The Food and Drug Administration has identified an information gap in its system of clinical trials and is working to fill it.

The gap relates to women. There aren’t enough of them enrolled.

Courtesy of the CDC and James Gathany“Underrepresentation of women (or minority or ethnic groups) results in a lack of information for these patients and their physicians regarding risks and benefits of some medical products,” wrote Dr. David Strauss, of the FDA’s Center for Devices and Radiological Health, on the FDAVoice blog. “Certain differences between women and men – including anatomy and physiology – can lead to medical devices performing better or worse.”

The system of clinical trials and the results obtained from them form a foundation on which the FDA relies for the approval – or denial – of devices, drugs and other products in development. One such product is a heart implant called cardiac resynchronization therapy, a pacemaker that, if defective or detrimental, could result in loss of life.

The pacemaker targets patients experiencing heart failure. When tested in a clinical trial for such patients, less than one-quarter of them were women.

With help from the FDA’s Office of Women’s Health, officials effectively increased the number of female participants and collected better quality and more well-rounded data on the product.

“We found that women benefit from CRT significantly more than men do,” Strauss wrote. “Patients of both sexes with a left bundle branch block (LBBB), an electrical conduction disorder in the heart, benefited most. However, women did so at a shorter QRS duration (time to complete electrical activation of the heart) than men.”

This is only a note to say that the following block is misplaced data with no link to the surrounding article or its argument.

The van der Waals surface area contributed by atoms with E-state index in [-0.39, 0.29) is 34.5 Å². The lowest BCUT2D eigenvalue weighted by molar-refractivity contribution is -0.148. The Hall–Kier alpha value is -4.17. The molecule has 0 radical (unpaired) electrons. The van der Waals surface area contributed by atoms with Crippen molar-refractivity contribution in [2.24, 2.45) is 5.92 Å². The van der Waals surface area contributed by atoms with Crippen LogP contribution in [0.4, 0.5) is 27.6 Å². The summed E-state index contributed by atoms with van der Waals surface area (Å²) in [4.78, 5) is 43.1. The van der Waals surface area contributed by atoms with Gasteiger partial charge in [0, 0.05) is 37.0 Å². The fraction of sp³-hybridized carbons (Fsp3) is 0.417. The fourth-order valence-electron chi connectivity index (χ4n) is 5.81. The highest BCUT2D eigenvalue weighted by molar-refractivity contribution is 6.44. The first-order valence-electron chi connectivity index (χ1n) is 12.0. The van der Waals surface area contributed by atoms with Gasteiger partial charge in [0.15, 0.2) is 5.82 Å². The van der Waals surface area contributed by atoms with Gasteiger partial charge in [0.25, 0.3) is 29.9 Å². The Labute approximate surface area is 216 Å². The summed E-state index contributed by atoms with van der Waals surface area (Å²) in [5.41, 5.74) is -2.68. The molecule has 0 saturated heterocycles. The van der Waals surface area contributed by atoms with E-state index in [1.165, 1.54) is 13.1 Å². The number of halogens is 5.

The analysis also found a 76-percent reduction in heart failure in LBBB women with the implant and no significant reduction in similar LBBB men.

The Journal of American Medical Association published an abstract of the findings on its website, as the study marked the FDA’s first analysis of medical devices from multiple companies based on patient-by-patient data.

In an effort to ascertain additional data about CRT – as well as new data on other medical devices – in women, the FDA is taking a twofold approach:

The Center for Devices and Radiological Health is finalizing a guidance document that offers a protocol for analyzing and communicating data specific to women during clinical trials involving medical devices.

The FDA will release an action plan for improving the collection, analysis and dissemination of data on women and other populations identified by age and ethnicity during clinical trials of products seeking approval.

Armed with this guidance document and an action plan, the FDA will create clear and concise summaries of all products within the FDA’s realm. This will hopefully result in more accurate labeling and a better understanding of consumer safety.

Dr. David Strauss concluded his blog on FDAVoice by stating that “…combining individual-patient data from multiple clinical trials is an additional research tool that can help answer questions about patient groups underrepresented in clinical trials – and help us strengthen the foundation for all medical devices on the market.” We hope he’s right.